Powerful, Real, Tragic
When George had to put Lennie down
Voice inflections were awesome
Two drifters who only had each other and a dream
Very Good Storytelling
I cannot compare Of Mice and Men with any other books, as I have not read much books about this time period.
At the beginning of the book when George and Laney where around the campfire before they gone to Farm. It give a good introduction of the two main characters and their relasionship.
Yes, because of its shorten and good storytelling.
Just plain Outstanding
George, I liked the way his character was described and portrayed.
Lennie, I liked his voice
I was very sad at the end, felt a tear coming.
Absolutely! Lenny and George are embodied with Gary Sinese's voice and it's a home run!
The tangled kindness and tolerance of Lenny by George...and the brilliant foreshadowing of their sad fate.
His image matches George in my head and he flat out nails Lenny and the other characters as well!
Steinbeck's beloved tale
I most definitely would recommend the book to a friend.
When Lenny and George discuss having their own place and not having to live at the whim of anybody else.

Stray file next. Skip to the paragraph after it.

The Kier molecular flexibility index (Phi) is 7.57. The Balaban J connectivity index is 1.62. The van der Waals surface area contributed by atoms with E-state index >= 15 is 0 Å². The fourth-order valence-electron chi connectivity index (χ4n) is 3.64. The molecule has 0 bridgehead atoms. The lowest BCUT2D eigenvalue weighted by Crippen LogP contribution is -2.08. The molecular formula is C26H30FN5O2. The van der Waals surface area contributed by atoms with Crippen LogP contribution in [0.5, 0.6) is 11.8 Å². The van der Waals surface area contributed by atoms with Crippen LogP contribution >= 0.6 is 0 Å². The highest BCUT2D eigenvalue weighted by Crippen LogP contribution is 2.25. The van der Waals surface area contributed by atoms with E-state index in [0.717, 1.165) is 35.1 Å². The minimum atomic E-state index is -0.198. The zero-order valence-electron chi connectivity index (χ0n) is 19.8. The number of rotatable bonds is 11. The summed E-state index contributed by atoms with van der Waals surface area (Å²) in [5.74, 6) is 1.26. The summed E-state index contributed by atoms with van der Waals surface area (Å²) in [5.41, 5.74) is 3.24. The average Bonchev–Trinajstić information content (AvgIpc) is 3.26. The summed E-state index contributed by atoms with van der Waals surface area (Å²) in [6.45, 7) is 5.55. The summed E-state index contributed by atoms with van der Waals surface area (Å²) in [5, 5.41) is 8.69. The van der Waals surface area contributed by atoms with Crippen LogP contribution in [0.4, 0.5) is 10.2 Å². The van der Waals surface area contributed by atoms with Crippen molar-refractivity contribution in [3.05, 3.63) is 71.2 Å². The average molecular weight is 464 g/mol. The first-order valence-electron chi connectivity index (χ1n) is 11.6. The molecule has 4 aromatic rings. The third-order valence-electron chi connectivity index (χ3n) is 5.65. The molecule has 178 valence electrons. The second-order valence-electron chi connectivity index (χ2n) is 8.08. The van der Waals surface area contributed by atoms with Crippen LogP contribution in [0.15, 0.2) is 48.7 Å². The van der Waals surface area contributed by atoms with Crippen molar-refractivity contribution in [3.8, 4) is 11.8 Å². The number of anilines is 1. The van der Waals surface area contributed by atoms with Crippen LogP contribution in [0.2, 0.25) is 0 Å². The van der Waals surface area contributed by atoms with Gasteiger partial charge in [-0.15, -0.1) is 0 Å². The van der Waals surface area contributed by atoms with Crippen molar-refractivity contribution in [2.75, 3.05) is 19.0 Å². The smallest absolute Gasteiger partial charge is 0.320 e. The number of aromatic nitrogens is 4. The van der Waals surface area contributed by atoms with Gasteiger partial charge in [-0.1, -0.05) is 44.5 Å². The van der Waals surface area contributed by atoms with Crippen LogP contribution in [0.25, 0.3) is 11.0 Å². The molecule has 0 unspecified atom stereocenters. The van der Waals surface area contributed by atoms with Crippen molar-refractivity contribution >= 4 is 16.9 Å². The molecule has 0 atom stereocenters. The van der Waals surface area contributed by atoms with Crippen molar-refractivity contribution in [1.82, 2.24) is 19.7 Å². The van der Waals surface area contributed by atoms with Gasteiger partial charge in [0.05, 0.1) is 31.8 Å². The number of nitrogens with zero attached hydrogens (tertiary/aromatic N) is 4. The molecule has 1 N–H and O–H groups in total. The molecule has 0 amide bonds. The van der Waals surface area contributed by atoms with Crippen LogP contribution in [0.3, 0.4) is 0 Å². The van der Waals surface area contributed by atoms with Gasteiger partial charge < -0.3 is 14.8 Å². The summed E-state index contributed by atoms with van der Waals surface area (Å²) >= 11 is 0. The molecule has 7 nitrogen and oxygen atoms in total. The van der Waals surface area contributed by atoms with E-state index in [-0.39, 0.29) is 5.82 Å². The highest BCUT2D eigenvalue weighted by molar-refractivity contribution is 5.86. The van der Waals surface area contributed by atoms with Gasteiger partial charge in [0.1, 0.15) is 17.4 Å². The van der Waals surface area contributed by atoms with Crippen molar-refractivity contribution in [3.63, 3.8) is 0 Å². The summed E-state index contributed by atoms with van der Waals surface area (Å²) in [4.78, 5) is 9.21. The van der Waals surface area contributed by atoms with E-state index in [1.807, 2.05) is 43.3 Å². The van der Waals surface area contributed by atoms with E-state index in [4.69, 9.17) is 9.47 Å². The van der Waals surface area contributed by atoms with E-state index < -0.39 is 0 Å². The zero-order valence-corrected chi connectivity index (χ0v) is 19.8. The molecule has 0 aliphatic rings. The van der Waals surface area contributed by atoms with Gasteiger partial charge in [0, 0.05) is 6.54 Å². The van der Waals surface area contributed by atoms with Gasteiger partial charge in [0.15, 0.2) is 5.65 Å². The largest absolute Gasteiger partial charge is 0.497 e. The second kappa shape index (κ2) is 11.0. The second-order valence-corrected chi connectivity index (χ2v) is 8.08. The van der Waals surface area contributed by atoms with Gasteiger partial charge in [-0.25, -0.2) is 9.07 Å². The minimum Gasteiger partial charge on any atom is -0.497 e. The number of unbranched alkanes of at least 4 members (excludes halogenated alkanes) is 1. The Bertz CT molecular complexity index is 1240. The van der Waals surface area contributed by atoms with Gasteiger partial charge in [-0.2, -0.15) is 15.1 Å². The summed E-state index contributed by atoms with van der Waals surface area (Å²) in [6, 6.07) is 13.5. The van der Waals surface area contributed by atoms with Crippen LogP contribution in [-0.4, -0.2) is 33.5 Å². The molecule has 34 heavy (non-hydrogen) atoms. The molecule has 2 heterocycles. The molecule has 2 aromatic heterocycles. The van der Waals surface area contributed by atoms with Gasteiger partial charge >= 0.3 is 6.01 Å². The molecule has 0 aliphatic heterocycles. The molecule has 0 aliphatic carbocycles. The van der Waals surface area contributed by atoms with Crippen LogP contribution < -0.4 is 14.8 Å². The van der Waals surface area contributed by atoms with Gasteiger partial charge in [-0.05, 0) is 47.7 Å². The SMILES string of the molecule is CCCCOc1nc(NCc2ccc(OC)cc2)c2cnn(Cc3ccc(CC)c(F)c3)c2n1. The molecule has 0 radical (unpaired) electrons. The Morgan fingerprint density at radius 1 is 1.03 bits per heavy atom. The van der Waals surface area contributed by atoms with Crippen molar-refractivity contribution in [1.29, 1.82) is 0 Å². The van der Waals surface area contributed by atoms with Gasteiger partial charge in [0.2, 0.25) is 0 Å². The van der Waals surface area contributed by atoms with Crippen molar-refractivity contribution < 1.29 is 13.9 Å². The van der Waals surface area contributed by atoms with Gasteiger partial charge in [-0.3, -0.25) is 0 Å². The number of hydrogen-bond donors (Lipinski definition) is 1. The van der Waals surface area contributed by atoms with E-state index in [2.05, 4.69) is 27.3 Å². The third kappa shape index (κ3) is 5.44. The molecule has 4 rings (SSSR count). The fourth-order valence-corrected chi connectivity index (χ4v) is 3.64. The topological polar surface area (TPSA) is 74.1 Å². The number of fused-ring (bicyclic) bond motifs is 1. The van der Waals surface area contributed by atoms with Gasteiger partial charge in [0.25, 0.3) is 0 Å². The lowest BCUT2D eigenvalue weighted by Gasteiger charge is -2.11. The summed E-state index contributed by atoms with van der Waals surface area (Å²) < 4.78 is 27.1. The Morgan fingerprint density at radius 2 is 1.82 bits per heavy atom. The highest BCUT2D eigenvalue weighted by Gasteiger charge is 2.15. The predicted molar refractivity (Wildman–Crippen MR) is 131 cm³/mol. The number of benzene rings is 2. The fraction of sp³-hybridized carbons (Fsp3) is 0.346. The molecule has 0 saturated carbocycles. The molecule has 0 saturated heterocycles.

I've thoroughly enjoyed listening to the book as read by Gary Sinise. He made the book come alive. I watched the movie starring Gary Sinise and it was a great movie. It made me want to read (listen) to the book. I never read in K-12.
It made me cry.
Narration for this story is A+ all the way, the characters came to life and it made the listening that much more enjoyable.
I have always loved this story but have not read it in over twenty years. With all the talk of Hemingway, for me, Steinbeck has always been at the top of his era.
All characters and that was one of Steinbeck's strengths; to create interesting, compelling characters.
I didn't think I'd like Sinise's narration, but he did a more than adequate job.
Yes it was and it is short at no more than four hours.
Gary Sinise delivers an exceptional narration,,, really stellar.
As for the story, well,,, I know it's a classic and Steinbeck is a great writer, but I'll be darned if I can figure out what he is trying to say in this book. Men wanting basic things (food, shelter, freedom from threat) while dealing with small minded people and just plain meanness. Okay? Is that it? Why didn't I enjoy this story? but I enjoyed the narration.
A classic of American literature that I was supposed to read in 9th grade, I found this to be one of the best stories I've listened to in a long time. Had more meaning now than it would have had at age 14 anyway.
Initially I didn't think I would like it specifically because of Gary Sinise, but he did an incredible job and I wouldn't hesitate to recommend this to others.
No extreme reactions, but it certainly touched places in me that haven't had light on them in awhile